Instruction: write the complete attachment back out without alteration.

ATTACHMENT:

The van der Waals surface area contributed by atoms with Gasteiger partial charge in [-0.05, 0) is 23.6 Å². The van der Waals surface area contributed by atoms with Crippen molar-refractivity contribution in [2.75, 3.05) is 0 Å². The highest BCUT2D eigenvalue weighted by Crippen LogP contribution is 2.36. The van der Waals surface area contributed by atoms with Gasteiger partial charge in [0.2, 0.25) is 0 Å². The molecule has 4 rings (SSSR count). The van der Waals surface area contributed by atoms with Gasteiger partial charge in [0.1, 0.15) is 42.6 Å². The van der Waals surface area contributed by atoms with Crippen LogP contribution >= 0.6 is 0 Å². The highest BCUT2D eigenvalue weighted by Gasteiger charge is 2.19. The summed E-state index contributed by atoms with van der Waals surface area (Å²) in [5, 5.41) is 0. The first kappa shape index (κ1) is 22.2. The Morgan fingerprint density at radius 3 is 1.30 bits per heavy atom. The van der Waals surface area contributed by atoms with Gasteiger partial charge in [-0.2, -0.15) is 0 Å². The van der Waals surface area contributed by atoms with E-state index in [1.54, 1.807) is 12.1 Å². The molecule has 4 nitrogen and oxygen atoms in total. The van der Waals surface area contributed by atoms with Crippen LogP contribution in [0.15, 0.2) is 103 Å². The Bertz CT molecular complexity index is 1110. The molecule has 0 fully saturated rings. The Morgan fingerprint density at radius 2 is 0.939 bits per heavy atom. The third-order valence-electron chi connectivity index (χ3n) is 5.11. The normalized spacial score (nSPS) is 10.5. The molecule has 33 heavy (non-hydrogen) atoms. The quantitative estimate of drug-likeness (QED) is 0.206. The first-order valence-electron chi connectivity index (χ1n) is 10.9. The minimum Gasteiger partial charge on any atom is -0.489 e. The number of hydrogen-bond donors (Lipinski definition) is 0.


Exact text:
The van der Waals surface area contributed by atoms with Gasteiger partial charge in [-0.05, 0) is 23.6 Å². The van der Waals surface area contributed by atoms with Crippen molar-refractivity contribution in [2.75, 3.05) is 0 Å². The highest BCUT2D eigenvalue weighted by Crippen LogP contribution is 2.36. The van der Waals surface area contributed by atoms with Gasteiger partial charge in [0.2, 0.25) is 0 Å². The molecule has 4 rings (SSSR count). The van der Waals surface area contributed by atoms with Gasteiger partial charge in [0.1, 0.15) is 42.6 Å². The van der Waals surface area contributed by atoms with Crippen LogP contribution >= 0.6 is 0 Å². The highest BCUT2D eigenvalue weighted by Gasteiger charge is 2.19. The summed E-state index contributed by atoms with van der Waals surface area (Å²) in [5, 5.41) is 0. The first kappa shape index (κ1) is 22.2. The Morgan fingerprint density at radius 3 is 1.30 bits per heavy atom. The van der Waals surface area contributed by atoms with Gasteiger partial charge in [-0.2, -0.15) is 0 Å². The van der Waals surface area contributed by atoms with E-state index in [1.54, 1.807) is 12.1 Å². The molecule has 4 nitrogen and oxygen atoms in total. The van der Waals surface area contributed by atoms with Crippen LogP contribution in [0.15, 0.2) is 103 Å². The Bertz CT molecular complexity index is 1110. The molecule has 0 fully saturated rings. The Morgan fingerprint density at radius 2 is 0.939 bits per heavy atom. The third-order valence-electron chi connectivity index (χ3n) is 5.11. The normalized spacial score (nSPS) is 10.5. The molecule has 33 heavy (non-hydrogen) atoms. The quantitative estimate of drug-likeness (QED) is 0.206. The first-order valence-electron chi connectivity index (χ1n) is 10.9. The minimum Gasteiger partial charge on any atom is -0.489 e. The number of hydrogen-bond donors (Lipinski definition) is 0.